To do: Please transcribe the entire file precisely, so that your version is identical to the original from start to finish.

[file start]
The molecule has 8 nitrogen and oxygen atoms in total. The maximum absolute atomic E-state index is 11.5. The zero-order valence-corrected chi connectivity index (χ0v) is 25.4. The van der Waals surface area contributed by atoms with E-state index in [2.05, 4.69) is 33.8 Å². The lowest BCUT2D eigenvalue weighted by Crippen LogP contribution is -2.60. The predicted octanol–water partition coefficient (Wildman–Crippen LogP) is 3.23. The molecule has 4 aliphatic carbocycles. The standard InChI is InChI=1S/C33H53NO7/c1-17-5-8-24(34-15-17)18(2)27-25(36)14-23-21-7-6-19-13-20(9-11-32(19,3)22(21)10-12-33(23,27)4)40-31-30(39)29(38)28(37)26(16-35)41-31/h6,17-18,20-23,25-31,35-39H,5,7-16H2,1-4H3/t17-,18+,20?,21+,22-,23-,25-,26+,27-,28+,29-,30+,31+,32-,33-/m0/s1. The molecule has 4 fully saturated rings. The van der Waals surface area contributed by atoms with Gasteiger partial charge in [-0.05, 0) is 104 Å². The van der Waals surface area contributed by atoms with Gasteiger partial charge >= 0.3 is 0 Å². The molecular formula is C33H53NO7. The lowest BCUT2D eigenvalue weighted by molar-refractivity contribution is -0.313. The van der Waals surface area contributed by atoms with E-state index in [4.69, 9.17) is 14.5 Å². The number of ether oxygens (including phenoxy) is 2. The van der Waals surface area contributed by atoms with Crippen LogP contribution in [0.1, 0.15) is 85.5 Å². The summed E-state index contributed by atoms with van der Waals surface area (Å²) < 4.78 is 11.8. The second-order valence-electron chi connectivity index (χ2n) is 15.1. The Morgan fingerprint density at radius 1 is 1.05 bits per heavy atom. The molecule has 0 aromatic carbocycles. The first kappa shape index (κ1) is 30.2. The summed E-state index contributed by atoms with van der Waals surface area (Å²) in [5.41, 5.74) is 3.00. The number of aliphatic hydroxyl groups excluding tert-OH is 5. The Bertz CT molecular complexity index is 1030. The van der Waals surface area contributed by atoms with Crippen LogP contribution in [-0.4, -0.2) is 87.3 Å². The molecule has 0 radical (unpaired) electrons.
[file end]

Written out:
The molecule has 8 nitrogen and oxygen atoms in total. The maximum absolute atomic E-state index is 11.5. The zero-order valence-corrected chi connectivity index (χ0v) is 25.4. The van der Waals surface area contributed by atoms with E-state index in [2.05, 4.69) is 33.8 Å². The lowest BCUT2D eigenvalue weighted by Crippen LogP contribution is -2.60. The predicted octanol–water partition coefficient (Wildman–Crippen LogP) is 3.23. The molecule has 4 aliphatic carbocycles. The standard InChI is InChI=1S/C33H53NO7/c1-17-5-8-24(34-15-17)18(2)27-25(36)14-23-21-7-6-19-13-20(9-11-32(19,3)22(21)10-12-33(23,27)4)40-31-30(39)29(38)28(37)26(16-35)41-31/h6,17-18,20-23,25-31,35-39H,5,7-16H2,1-4H3/t17-,18+,20?,21+,22-,23-,25-,26+,27-,28+,29-,30+,31+,32-,33-/m0/s1. The molecule has 4 fully saturated rings. The van der Waals surface area contributed by atoms with Gasteiger partial charge in [-0.05, 0) is 104 Å². The van der Waals surface area contributed by atoms with Gasteiger partial charge >= 0.3 is 0 Å². The molecular formula is C33H53NO7. The lowest BCUT2D eigenvalue weighted by molar-refractivity contribution is -0.313. The van der Waals surface area contributed by atoms with E-state index in [4.69, 9.17) is 14.5 Å². The number of ether oxygens (including phenoxy) is 2. The van der Waals surface area contributed by atoms with Crippen LogP contribution in [0.1, 0.15) is 85.5 Å². The summed E-state index contributed by atoms with van der Waals surface area (Å²) < 4.78 is 11.8. The second-order valence-electron chi connectivity index (χ2n) is 15.1. The Morgan fingerprint density at radius 1 is 1.05 bits per heavy atom. The molecule has 0 aromatic carbocycles. The first kappa shape index (κ1) is 30.2. The summed E-state index contributed by atoms with van der Waals surface area (Å²) in [5.41, 5.74) is 3.00. The number of aliphatic hydroxyl groups excluding tert-OH is 5. The Bertz CT molecular complexity index is 1030. The van der Waals surface area contributed by atoms with Crippen LogP contribution in [-0.4, -0.2) is 87.3 Å². The molecule has 0 radical (unpaired) electrons.